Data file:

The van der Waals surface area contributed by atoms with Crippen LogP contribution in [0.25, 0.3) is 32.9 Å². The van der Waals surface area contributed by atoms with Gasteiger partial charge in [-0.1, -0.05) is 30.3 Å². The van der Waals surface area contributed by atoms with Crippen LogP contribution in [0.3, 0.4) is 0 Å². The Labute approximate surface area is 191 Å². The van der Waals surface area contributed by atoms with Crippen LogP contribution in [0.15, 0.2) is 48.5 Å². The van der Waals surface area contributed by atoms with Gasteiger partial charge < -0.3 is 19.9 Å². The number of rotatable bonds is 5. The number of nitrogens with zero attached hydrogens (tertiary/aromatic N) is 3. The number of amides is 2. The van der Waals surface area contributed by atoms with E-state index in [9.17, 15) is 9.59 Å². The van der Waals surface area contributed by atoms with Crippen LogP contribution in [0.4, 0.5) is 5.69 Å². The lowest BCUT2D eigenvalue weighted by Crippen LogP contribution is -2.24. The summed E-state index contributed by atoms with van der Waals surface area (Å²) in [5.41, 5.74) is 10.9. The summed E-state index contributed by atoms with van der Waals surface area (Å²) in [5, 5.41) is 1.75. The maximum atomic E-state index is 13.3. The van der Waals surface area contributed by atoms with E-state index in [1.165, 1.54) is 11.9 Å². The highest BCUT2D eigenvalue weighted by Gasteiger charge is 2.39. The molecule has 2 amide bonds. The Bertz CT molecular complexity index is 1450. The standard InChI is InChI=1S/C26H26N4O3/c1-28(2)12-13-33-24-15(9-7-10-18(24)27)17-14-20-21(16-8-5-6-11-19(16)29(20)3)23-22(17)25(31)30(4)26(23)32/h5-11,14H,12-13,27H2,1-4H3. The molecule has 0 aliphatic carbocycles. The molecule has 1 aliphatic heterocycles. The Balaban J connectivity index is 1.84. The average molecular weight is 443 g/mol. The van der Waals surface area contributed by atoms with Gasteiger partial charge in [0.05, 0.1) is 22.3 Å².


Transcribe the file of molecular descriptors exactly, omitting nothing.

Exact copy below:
The van der Waals surface area contributed by atoms with Crippen LogP contribution in [0.25, 0.3) is 32.9 Å². The van der Waals surface area contributed by atoms with Gasteiger partial charge in [-0.1, -0.05) is 30.3 Å². The van der Waals surface area contributed by atoms with Crippen LogP contribution in [0.3, 0.4) is 0 Å². The Labute approximate surface area is 191 Å². The van der Waals surface area contributed by atoms with Crippen LogP contribution in [0.15, 0.2) is 48.5 Å². The van der Waals surface area contributed by atoms with Gasteiger partial charge < -0.3 is 19.9 Å². The number of rotatable bonds is 5. The number of nitrogens with zero attached hydrogens (tertiary/aromatic N) is 3. The number of amides is 2. The van der Waals surface area contributed by atoms with E-state index in [9.17, 15) is 9.59 Å². The van der Waals surface area contributed by atoms with Crippen LogP contribution in [0.4, 0.5) is 5.69 Å². The lowest BCUT2D eigenvalue weighted by Crippen LogP contribution is -2.24. The summed E-state index contributed by atoms with van der Waals surface area (Å²) in [5.41, 5.74) is 10.9. The summed E-state index contributed by atoms with van der Waals surface area (Å²) in [5, 5.41) is 1.75. The maximum atomic E-state index is 13.3. The van der Waals surface area contributed by atoms with E-state index in [1.165, 1.54) is 11.9 Å². The highest BCUT2D eigenvalue weighted by Gasteiger charge is 2.39. The molecule has 2 amide bonds. The Bertz CT molecular complexity index is 1450. The standard InChI is InChI=1S/C26H26N4O3/c1-28(2)12-13-33-24-15(9-7-10-18(24)27)17-14-20-21(16-8-5-6-11-19(16)29(20)3)23-22(17)25(31)30(4)26(23)32/h5-11,14H,12-13,27H2,1-4H3. The molecule has 0 aliphatic carbocycles. The molecule has 1 aliphatic heterocycles. The Balaban J connectivity index is 1.84. The average molecular weight is 443 g/mol. The van der Waals surface area contributed by atoms with Gasteiger partial charge in [0.05, 0.1) is 22.3 Å².